Objective: Several new immunohistochemical markers that can assist in the diagnosis of mesotheliomas have been recognized recently. This article reviews the current information available on these markers and also provides a practical approach to the immunohistochemical diagnosis of epithelioid mesotheliomas.
Data sources: Current literature concerning immunohistochemical markers for epithelioid mesotheliomas was collected and reviewed.
Study selection: Literature emphasizing immunohistochemical diagnosis of epithelioid mesotheliomas was selected.
Data extraction: Data deemed helpful to the general surgical pathologist for the diagnosis of epithelioid mesothelioma were included in this review.
Data synthesis: Markers identified as potentially useful in the diagnosis of epithelioid mesothelioma include positive markers (namely, calretinin, keratin 5/6, D2-40, podoplanin, mesothelin, and Wilms tumor 1 protein [WT1]) and negative markers (namely, carcinoembryonic antigen, MOC-31, B72.3, and Ber-EP4). Thyroid transcription factor 1 (TTF-1) can assist in determining the lung origin of a carcinoma, and renal cell carcinoma marker (RCC Ma) may help establish its renal origin.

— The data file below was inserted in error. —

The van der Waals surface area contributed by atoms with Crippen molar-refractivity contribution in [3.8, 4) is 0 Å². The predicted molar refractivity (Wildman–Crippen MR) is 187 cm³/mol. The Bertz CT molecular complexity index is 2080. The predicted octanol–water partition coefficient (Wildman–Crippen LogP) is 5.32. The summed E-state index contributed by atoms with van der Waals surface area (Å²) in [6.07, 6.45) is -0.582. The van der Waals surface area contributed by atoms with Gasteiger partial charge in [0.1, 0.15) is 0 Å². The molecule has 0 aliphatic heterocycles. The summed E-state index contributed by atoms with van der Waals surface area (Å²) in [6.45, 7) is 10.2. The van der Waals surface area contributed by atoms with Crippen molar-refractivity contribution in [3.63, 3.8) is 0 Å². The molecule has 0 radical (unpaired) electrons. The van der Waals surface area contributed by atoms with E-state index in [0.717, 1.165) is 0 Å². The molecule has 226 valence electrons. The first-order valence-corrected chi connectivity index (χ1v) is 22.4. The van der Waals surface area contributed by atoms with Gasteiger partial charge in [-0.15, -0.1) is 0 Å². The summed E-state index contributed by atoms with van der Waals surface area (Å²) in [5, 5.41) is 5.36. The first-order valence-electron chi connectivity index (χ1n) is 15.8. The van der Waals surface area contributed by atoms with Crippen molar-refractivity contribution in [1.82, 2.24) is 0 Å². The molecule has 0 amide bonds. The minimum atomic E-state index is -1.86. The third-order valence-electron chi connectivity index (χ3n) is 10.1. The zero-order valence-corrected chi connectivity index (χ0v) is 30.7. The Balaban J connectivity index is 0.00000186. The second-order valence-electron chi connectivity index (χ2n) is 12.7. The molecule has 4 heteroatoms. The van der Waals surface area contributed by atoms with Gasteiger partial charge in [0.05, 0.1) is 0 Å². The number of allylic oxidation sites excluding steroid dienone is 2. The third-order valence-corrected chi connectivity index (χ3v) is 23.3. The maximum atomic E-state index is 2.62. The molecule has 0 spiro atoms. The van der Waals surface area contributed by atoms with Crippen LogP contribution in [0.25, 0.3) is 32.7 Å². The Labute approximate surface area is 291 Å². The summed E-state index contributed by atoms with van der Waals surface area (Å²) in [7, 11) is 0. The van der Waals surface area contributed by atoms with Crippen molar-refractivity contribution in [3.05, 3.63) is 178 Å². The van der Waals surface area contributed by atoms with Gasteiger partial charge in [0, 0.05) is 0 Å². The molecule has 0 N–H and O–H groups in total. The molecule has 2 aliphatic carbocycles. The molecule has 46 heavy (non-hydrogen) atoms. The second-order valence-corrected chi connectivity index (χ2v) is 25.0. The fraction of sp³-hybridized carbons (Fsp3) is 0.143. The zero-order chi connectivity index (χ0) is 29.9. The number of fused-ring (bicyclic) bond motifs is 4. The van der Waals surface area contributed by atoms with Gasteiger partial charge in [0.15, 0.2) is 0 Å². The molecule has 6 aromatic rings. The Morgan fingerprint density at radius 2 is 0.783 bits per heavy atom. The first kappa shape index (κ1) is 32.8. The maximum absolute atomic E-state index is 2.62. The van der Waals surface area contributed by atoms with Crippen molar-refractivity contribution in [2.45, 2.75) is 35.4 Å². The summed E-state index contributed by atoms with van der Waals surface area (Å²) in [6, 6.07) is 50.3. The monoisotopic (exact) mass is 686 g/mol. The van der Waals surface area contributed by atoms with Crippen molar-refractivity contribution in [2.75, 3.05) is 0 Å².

Conclusions: D2-40 and podoplanin are the 2 most recently recognized markers that have been found to be useful in the diagnosis of epithelioid mesotheliomas. Since D2-40 and podoplanin appear to be highly sensitive and specific for epithelioid mesotheliomas, either may be considered for inclusion in the battery of antibodies currently recommended for distinguishing epithelioid mesotheliomas from metastatic carcinomas. However, it should be kept in mind that their utility has not yet been fully determined in routine diagnostic work.